In today’s Gospel from St. Mark, we hear of Jesus’ encounter with Bartimaeus. Hearing Bartimaeus calling to him from the roadside, Jesus asks his followers to bring Bartimaeus to him. When they do, the first thing Jesus says to him is “What do you want me to do for you?”

What do you want? This is the first thing Jesus so often asked people when he met them. And He asks the same question of us. What do you want? What do you desire from me?

We are often uncomfortable talking about desires. We’ve been conditioned to be suspicious of our desires, to think that living a faithful Christian life means overcoming desires.

But to live vital and passionate lives requires that we pay serious attention to our desires when we discern how we are intended to live and love in this world. Our desires reflect the longings of our heart and point to an incompleteness in us that longs for fulfillment.

If, as Saint Iranaeus said, the glory of God is the human person fully alive, then desires are an incredibly important part of our discernment; getting in touch with our desires helps us discover what is lifegiving to us. Failing to take our desires seriously ignores (in the words of E. Edward Kinerk) “the greatest source of human vitality and passion which God has given us.”

Anthony deMello highlights this in a story he once told: The disciple, a Jewish man, asked, “What good work should I do to be acceptable to God?” The Master answered, “How should I know? Your Bible says that Abraham practiced hospitality and God was with him. Elias loved to pray and God was with him. David ruled a kingdom and God was with him too.” The man persisted, “Is there some way I can find my own allotted work?” The Master responded, “Yes. Search for the deepest inclination or your heart and follow it.”

What do you desire? What is the deepest inclination of your heart?

St. Augustine, Bishop and Doctor of the Church

I managed to get through the entirety of the day yesterday without remembering that it was the memorial of St.  Monica. Today, we celebrate the memorial of her son, St. Augustine, bishop and doctor of the Church. Or, in the words of one commentator, the “sinner turned saint.”

I’ve shared before how important Augustine’s Confessions was to me at the time of my conversion from Buddhism back to Christianity. Indeed, I’ve often thought that it would have been a great help for me if someone has suggested that I read that work when I was 17 and engaged in the struggle that resulted in my abandonment of Catholicism for over twenty years. Augustine’s humanness and his brokenness are evident in that work, as was his intense sorrow for his sins and his equally intense longing for God. At a time when I was having great difficulty finding my way, the book was a great help to me.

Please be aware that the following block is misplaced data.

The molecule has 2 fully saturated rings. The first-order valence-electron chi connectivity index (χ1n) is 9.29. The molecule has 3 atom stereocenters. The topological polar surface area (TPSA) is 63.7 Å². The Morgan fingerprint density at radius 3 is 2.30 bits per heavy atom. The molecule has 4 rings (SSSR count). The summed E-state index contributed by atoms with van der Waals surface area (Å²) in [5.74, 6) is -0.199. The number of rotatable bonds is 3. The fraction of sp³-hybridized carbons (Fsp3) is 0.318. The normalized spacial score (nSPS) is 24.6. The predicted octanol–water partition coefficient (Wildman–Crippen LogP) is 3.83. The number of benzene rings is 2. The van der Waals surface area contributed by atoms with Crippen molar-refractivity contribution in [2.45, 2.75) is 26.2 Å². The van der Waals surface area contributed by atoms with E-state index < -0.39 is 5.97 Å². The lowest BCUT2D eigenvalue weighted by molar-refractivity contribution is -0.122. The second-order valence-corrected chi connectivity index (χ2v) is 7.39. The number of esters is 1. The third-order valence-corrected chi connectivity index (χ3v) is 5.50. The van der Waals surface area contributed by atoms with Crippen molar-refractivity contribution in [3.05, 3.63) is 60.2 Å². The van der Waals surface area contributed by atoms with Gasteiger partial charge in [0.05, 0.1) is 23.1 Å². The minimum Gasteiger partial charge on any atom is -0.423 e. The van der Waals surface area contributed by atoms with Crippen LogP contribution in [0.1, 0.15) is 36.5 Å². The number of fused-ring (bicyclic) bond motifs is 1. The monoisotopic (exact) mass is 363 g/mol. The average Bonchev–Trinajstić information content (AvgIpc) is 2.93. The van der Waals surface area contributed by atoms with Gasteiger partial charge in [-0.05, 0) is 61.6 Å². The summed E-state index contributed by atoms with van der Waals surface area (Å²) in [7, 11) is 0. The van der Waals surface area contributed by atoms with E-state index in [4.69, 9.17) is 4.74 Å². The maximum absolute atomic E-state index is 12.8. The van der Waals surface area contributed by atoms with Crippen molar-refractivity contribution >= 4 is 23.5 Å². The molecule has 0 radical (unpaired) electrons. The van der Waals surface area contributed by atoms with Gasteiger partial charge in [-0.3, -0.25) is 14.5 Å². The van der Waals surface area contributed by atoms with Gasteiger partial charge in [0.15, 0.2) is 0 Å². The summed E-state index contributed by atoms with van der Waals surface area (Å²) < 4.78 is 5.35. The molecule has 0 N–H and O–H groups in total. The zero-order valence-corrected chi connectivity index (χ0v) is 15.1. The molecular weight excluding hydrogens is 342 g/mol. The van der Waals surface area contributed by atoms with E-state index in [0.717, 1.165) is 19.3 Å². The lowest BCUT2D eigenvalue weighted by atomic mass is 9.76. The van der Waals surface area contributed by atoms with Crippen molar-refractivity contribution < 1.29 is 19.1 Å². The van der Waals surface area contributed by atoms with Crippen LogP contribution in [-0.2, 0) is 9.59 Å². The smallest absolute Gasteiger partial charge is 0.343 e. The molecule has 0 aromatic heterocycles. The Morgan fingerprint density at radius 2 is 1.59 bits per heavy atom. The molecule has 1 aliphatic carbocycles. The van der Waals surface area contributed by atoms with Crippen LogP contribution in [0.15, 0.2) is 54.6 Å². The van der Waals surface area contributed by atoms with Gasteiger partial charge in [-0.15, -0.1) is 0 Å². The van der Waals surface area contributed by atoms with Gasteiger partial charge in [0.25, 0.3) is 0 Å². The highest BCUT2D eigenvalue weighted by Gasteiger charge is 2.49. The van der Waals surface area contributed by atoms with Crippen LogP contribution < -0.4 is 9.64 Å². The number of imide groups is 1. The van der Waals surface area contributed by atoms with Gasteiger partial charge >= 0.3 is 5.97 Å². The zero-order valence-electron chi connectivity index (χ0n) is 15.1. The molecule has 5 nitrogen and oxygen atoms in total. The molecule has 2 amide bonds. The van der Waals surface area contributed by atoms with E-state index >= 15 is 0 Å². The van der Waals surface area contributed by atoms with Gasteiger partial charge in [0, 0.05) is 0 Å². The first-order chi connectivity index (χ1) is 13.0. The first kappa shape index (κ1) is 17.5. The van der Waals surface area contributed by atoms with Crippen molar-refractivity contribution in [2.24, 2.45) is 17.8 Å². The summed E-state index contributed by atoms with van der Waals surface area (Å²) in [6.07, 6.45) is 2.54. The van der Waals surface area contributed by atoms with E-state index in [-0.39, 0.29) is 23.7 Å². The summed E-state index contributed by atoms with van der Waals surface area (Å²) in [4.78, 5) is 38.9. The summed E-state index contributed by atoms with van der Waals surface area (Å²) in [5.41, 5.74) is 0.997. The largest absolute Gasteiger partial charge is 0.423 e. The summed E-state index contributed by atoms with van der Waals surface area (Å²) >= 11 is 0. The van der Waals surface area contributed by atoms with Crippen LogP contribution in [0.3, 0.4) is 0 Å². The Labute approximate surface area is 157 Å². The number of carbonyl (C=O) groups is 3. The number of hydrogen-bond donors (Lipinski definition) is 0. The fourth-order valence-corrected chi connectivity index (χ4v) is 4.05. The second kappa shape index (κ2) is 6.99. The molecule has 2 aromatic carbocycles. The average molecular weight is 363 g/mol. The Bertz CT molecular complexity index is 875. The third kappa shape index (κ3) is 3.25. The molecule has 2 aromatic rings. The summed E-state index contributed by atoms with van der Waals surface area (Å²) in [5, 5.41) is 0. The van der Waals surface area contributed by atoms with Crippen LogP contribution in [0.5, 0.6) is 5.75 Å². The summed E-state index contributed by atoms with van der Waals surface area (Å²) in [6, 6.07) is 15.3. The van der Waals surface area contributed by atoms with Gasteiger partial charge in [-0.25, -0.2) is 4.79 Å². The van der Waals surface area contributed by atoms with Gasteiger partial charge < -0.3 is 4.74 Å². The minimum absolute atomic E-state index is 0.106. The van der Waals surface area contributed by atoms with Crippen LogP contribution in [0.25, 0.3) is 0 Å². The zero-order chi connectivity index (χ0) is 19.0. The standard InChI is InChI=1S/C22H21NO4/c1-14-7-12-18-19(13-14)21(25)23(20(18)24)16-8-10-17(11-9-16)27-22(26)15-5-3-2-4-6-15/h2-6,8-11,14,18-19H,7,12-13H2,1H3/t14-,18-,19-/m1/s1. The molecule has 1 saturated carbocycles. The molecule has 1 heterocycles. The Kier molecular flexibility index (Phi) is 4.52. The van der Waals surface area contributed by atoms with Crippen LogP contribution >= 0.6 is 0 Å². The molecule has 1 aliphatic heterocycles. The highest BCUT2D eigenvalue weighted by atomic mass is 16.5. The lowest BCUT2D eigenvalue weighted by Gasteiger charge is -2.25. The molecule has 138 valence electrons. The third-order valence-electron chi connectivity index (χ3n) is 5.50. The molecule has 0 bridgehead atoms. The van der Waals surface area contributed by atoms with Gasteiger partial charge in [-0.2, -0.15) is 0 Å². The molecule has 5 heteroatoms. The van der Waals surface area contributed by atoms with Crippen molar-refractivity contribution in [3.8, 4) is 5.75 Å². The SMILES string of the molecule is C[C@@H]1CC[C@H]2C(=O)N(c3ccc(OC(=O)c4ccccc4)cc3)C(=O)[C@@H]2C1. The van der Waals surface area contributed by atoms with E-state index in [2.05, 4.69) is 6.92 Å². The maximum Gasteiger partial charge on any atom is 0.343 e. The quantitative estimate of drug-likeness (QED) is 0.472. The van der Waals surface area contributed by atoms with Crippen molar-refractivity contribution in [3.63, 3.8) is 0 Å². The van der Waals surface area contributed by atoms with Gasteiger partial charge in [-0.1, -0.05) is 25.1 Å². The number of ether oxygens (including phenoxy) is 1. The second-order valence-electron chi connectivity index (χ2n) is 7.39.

I deeply relate to Augustine’s words to God,

You were with me, but I was not with you. Things held me far from you- things which, if they were not in you, were not at all. You called, and shouted, and burst my deafness. You flashed and shone, and scattered my blindness. You breathed odors and I drew in breath – and I pant for you. I tasted, and I hunger and thirst. You touched me, and I burned for your peace.

After writing his Confressions (and I’ve shared this before), Augustine asked himself whether it was good that he had done so. He wondered: If I’ve come to regret my sinful past and if I believe God has forgiven me, why not simply put my past behind me. Why bother putting all this bad stuff from my past down on paper? His answer to that question was that it was the recognition of his own sinfulness that had led him to recognize the love of God. It was only when he realized the depth and extent of the presence of sin in his life that he was able to see who God is and how God worked in his life. Thus, for Augustine, recalling his sinfulness was a necessary part of his praise of God.

That seems to me to be a useful perspective for all of us to keep in mind. But it may be especially useful for those people who have difficulty with the idea of Reconciliation and the idea of confessing their sins. What Augustine understood, in the words of theologian Michael Himes, was that confession “is not about how wicked I have been but rather about how good God is. Like all sacraments, reconciliation is not primarily about my action, whether good or bad, but about God’s action.” There is something incredibly powerful about our own articulation of our sins and our hearing the words of absolution.

It’s All in the Emphasis

One of the songs I played during the weekend Ignatian retreat I gave this past weekend was Danielle Rose’s Agony in the Garden, in which Jesus prays to his father, wondering if there is another path than the one that has been set before him.

The line that struck me was Jesus’ saying: “If your love permits, let this cup pass me by. But let it be as you would have it, not as I,” a line that gets repeated a number of times in the song. The words of the song paraphrase Luke’s Gospel, in which Jesus prays, “Father, if it is Your will, take this cup away from Me; nevertheless not My will, but Yours, be done.

In some ways, Jesus prayer is not very different from my prayers of petition. I ask God for something I want, some result I would like to see, and almost always remember to add, “But your will be done, Lord.”

But if I’m really honest, I have to admit there is an enormous difference between Jesus prayer and mine. I don’t think I relized how much until I heard those words repeated over and over again in the song.

The difference is not in the words themselves – mine are almost exactly the same as Jesus’ words. The difference lies in the emphasis.

When I hear Jesus says the words, what I hear is: IF if is your will, take this cup away from me; NEVERTHELESS NOT MY WILL, BUT YOURS, BE DONE. I see the first part of the sentence in really small type and the second part big and bold.

When I say the words, they come out very different. It is more like: THIS IS WHAT I WANT LORD, but your will, not mine, be done.

The recognition was a good one. As I contemplate it, I know that I want my version of the prayer to sound more like Jesus’ version. But I know I’m not there yet.